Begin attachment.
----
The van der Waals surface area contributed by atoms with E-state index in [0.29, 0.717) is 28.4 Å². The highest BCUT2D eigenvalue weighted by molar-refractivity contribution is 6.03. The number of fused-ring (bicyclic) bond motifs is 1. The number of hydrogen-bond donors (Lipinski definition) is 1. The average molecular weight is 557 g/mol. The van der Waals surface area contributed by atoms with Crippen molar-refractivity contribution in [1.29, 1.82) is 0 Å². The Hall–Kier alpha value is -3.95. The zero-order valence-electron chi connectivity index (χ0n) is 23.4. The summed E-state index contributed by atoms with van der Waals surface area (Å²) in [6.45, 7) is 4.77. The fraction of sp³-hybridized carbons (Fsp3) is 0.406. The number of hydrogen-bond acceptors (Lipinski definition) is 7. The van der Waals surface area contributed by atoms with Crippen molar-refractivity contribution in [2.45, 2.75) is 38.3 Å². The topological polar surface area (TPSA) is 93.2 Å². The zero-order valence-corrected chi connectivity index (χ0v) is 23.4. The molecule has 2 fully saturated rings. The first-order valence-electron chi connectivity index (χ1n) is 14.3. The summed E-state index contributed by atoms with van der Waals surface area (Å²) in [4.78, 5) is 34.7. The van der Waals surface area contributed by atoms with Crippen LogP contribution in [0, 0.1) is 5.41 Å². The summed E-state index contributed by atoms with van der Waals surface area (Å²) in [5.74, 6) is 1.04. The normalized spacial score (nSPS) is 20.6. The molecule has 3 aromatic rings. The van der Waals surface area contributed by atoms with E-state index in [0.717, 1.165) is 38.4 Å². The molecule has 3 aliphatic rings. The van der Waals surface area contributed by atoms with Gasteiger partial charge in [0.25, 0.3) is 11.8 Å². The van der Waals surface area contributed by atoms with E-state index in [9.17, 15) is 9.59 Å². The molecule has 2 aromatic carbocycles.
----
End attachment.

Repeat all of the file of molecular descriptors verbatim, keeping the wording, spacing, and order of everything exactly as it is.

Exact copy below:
The van der Waals surface area contributed by atoms with E-state index in [0.29, 0.717) is 28.4 Å². The highest BCUT2D eigenvalue weighted by molar-refractivity contribution is 6.03. The number of fused-ring (bicyclic) bond motifs is 1. The number of hydrogen-bond donors (Lipinski definition) is 1. The average molecular weight is 557 g/mol. The van der Waals surface area contributed by atoms with Crippen molar-refractivity contribution in [1.29, 1.82) is 0 Å². The Hall–Kier alpha value is -3.95. The zero-order valence-electron chi connectivity index (χ0n) is 23.4. The summed E-state index contributed by atoms with van der Waals surface area (Å²) in [6.45, 7) is 4.77. The fraction of sp³-hybridized carbons (Fsp3) is 0.406. The number of hydrogen-bond acceptors (Lipinski definition) is 7. The van der Waals surface area contributed by atoms with Crippen molar-refractivity contribution in [2.45, 2.75) is 38.3 Å². The topological polar surface area (TPSA) is 93.2 Å². The zero-order valence-corrected chi connectivity index (χ0v) is 23.4. The molecule has 2 fully saturated rings. The first-order valence-electron chi connectivity index (χ1n) is 14.3. The summed E-state index contributed by atoms with van der Waals surface area (Å²) in [4.78, 5) is 34.7. The van der Waals surface area contributed by atoms with Crippen LogP contribution in [0, 0.1) is 5.41 Å². The summed E-state index contributed by atoms with van der Waals surface area (Å²) in [5.74, 6) is 1.04. The normalized spacial score (nSPS) is 20.6. The molecule has 3 aromatic rings. The van der Waals surface area contributed by atoms with E-state index in [0.717, 1.165) is 38.4 Å². The molecule has 3 aliphatic rings. The van der Waals surface area contributed by atoms with Gasteiger partial charge in [0.25, 0.3) is 11.8 Å². The van der Waals surface area contributed by atoms with E-state index in [9.17, 15) is 9.59 Å². The molecule has 2 aromatic carbocycles.